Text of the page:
MEI YAOCHEN (1002 1060)
Mei Yaochen was an official scholar of the early
Song dynasty whose poems helped initiate a new
realism in the poetry of his age. He was a life
long friend of the poet Ouyang Xiu, but he never
attained the career success of his famous
companion. He did not pass the Imperial
Examinations until he was forty nine, and his
career was marked by assignments in the
provinces, alternating with periods in the
capital. Twenty eight hundred of his poems
survive in an edition that Ouyang Xiu edited.
His early poems often are marked by social
criticism based on a Neo Confucianism that
sought to reform the military and civil
services; these poems tended to be written in
the "old style" form of verse (gu shi).
He was also a distinctly personal poet, who
wrote about the loss of his first wife and baby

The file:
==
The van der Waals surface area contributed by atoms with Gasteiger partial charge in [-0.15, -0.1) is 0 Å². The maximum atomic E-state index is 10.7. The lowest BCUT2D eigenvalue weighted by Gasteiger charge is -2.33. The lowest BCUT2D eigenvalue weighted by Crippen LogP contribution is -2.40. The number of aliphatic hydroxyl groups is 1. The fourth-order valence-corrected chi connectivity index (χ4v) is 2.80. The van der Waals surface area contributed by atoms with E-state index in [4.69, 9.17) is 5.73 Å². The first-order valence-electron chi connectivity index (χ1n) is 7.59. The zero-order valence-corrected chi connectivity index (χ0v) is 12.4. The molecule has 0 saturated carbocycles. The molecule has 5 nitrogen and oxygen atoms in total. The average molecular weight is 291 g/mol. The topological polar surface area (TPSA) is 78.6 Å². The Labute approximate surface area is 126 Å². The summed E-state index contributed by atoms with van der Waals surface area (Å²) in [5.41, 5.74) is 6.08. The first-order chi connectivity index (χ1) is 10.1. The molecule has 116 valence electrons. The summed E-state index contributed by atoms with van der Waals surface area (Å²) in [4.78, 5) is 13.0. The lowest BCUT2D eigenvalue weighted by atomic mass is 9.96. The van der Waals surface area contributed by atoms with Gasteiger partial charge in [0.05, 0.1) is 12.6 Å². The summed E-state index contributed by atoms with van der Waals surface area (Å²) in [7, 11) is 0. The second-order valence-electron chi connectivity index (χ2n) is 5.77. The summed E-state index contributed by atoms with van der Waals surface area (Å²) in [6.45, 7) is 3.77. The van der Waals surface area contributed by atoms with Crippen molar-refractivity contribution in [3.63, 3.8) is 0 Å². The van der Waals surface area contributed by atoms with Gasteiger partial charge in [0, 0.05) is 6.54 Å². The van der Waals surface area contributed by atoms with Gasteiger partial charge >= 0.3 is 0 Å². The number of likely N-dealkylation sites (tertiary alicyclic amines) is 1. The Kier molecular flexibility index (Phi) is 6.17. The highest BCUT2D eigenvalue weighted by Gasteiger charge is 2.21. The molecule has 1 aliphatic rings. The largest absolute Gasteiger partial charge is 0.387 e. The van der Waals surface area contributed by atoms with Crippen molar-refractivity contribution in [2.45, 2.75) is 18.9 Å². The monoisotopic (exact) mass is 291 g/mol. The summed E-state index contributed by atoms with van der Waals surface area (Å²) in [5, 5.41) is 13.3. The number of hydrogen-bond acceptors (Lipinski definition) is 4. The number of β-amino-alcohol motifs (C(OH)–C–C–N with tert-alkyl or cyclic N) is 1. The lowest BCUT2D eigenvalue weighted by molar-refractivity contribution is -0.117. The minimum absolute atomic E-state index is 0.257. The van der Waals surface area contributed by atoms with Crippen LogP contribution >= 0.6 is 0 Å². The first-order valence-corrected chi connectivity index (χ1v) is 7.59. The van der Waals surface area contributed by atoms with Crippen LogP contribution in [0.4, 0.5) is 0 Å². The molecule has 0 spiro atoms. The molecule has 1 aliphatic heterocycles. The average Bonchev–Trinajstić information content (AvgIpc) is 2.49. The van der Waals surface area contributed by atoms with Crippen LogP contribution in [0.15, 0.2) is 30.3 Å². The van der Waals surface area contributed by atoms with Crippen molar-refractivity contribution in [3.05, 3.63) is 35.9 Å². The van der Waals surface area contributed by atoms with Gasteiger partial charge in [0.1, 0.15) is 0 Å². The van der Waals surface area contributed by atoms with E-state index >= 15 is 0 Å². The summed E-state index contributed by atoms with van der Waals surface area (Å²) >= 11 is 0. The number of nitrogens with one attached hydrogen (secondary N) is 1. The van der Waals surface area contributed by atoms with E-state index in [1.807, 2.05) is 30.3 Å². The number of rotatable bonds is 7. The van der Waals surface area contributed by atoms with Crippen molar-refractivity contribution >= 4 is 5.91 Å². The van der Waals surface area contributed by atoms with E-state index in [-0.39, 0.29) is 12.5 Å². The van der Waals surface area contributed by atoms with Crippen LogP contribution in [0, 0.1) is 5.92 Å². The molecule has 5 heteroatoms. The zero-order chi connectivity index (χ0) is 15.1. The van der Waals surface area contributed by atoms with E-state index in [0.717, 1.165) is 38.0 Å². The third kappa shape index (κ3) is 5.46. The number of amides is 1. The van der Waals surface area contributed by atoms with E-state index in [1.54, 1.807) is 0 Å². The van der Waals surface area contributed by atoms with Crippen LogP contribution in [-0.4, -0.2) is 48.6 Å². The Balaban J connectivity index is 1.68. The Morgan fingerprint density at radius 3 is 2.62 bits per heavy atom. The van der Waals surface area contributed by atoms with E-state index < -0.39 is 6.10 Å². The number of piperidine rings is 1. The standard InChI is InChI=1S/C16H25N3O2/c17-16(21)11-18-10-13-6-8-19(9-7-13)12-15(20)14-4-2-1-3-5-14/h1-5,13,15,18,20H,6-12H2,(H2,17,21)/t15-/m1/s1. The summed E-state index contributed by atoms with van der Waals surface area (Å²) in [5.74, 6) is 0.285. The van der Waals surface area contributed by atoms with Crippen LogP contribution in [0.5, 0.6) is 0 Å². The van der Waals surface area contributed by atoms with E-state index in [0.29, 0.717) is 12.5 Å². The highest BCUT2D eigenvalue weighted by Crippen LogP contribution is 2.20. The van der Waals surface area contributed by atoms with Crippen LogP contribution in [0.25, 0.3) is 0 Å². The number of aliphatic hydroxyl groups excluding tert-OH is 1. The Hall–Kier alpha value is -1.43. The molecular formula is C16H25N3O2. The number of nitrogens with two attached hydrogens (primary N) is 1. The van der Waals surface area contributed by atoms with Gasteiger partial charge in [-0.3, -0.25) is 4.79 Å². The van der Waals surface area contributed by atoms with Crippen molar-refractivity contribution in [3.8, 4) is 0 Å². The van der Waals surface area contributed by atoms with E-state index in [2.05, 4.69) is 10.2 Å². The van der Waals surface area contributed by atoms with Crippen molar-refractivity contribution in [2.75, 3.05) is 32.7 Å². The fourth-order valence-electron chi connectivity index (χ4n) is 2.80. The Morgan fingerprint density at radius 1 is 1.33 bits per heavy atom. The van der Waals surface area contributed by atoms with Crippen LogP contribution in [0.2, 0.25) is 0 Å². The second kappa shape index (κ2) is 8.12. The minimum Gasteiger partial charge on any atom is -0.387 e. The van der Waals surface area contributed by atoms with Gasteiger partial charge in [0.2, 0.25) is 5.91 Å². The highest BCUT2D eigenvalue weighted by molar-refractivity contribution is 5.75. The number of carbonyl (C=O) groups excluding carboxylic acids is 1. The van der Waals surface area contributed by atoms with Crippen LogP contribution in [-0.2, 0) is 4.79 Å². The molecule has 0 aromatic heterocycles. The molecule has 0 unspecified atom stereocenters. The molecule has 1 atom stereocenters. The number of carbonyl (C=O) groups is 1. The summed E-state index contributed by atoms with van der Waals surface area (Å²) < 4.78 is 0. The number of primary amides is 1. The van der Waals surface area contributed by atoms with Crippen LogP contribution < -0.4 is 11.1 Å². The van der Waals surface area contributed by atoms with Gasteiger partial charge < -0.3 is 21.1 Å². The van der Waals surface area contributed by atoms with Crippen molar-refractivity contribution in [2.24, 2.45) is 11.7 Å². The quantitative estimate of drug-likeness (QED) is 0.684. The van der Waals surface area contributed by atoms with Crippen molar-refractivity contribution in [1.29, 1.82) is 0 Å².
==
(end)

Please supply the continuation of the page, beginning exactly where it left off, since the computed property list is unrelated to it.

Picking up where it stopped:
son in 1044 and about the death of a baby
daughter a few years later. His poems are
colloquial and confessional and strive for a
simplicity of speech that suggests meanings
beyond the words themselves; as he writes in one
poem: "Today as in ancient times/it's hard to
write a simple poem."
I walk to East Stream to gaze at the water
and a boat late in shoving off as I sit by a
Wild ducks calmly sleeping by the shoreline.
No branch looks ugly when the old tree blooms
Short low rushes as if cut with scissors.
Sand so flat and pebbles smooth and clean as if
I don't dislike this place and yet I cannot
In thin twilight I return by wagon, my horse
Tony Barnstone and Chou Ping